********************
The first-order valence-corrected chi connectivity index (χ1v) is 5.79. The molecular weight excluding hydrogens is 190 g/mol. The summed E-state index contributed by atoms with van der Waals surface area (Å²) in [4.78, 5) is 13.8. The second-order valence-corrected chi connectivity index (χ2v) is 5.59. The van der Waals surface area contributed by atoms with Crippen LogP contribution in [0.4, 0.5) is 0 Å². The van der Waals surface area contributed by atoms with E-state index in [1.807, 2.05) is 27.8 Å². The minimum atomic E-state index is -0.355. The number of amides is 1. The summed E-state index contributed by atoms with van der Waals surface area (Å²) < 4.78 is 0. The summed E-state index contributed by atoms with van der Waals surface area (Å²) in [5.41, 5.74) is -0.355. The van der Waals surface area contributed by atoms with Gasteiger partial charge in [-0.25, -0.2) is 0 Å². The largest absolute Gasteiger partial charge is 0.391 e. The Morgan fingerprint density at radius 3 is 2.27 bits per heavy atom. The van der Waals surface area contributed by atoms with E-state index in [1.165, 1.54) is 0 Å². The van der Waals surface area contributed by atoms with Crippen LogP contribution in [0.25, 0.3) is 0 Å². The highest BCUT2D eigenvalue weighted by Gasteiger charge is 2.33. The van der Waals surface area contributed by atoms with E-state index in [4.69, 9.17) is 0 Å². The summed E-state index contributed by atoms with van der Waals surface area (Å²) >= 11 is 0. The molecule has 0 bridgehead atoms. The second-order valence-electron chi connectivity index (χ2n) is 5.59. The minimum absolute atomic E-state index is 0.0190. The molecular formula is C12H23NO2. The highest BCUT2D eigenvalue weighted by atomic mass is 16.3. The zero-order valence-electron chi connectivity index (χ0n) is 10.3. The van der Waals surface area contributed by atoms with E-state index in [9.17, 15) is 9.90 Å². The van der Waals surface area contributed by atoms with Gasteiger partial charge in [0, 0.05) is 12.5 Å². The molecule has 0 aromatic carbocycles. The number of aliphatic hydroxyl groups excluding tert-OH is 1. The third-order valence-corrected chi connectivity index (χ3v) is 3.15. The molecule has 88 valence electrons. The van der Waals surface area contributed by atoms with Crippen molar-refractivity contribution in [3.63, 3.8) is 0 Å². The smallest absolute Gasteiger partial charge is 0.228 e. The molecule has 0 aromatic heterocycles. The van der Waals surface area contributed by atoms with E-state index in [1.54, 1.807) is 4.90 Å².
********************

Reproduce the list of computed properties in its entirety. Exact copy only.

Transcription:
The first-order valence-corrected chi connectivity index (χ1v) is 5.79. The molecular weight excluding hydrogens is 190 g/mol. The summed E-state index contributed by atoms with van der Waals surface area (Å²) in [4.78, 5) is 13.8. The second-order valence-corrected chi connectivity index (χ2v) is 5.59. The van der Waals surface area contributed by atoms with Crippen LogP contribution in [0.4, 0.5) is 0 Å². The van der Waals surface area contributed by atoms with E-state index in [1.807, 2.05) is 27.8 Å². The minimum atomic E-state index is -0.355. The number of amides is 1. The summed E-state index contributed by atoms with van der Waals surface area (Å²) < 4.78 is 0. The summed E-state index contributed by atoms with van der Waals surface area (Å²) in [5.41, 5.74) is -0.355. The van der Waals surface area contributed by atoms with Gasteiger partial charge in [-0.25, -0.2) is 0 Å². The largest absolute Gasteiger partial charge is 0.391 e. The Morgan fingerprint density at radius 3 is 2.27 bits per heavy atom. The van der Waals surface area contributed by atoms with E-state index in [1.165, 1.54) is 0 Å². The van der Waals surface area contributed by atoms with Crippen LogP contribution in [0.25, 0.3) is 0 Å². The highest BCUT2D eigenvalue weighted by Gasteiger charge is 2.33. The van der Waals surface area contributed by atoms with E-state index in [4.69, 9.17) is 0 Å². The summed E-state index contributed by atoms with van der Waals surface area (Å²) >= 11 is 0. The molecule has 0 bridgehead atoms. The second-order valence-electron chi connectivity index (χ2n) is 5.59. The minimum absolute atomic E-state index is 0.0190. The molecular formula is C12H23NO2. The highest BCUT2D eigenvalue weighted by atomic mass is 16.3. The zero-order valence-electron chi connectivity index (χ0n) is 10.3. The van der Waals surface area contributed by atoms with E-state index in [9.17, 15) is 9.90 Å². The van der Waals surface area contributed by atoms with Gasteiger partial charge in [0, 0.05) is 12.5 Å². The molecule has 0 aromatic carbocycles. The number of aliphatic hydroxyl groups excluding tert-OH is 1. The third-order valence-corrected chi connectivity index (χ3v) is 3.15. The molecule has 88 valence electrons. The van der Waals surface area contributed by atoms with Crippen molar-refractivity contribution in [3.63, 3.8) is 0 Å². The smallest absolute Gasteiger partial charge is 0.228 e. The molecule has 0 aromatic heterocycles. The van der Waals surface area contributed by atoms with E-state index in [1.54, 1.807) is 4.90 Å².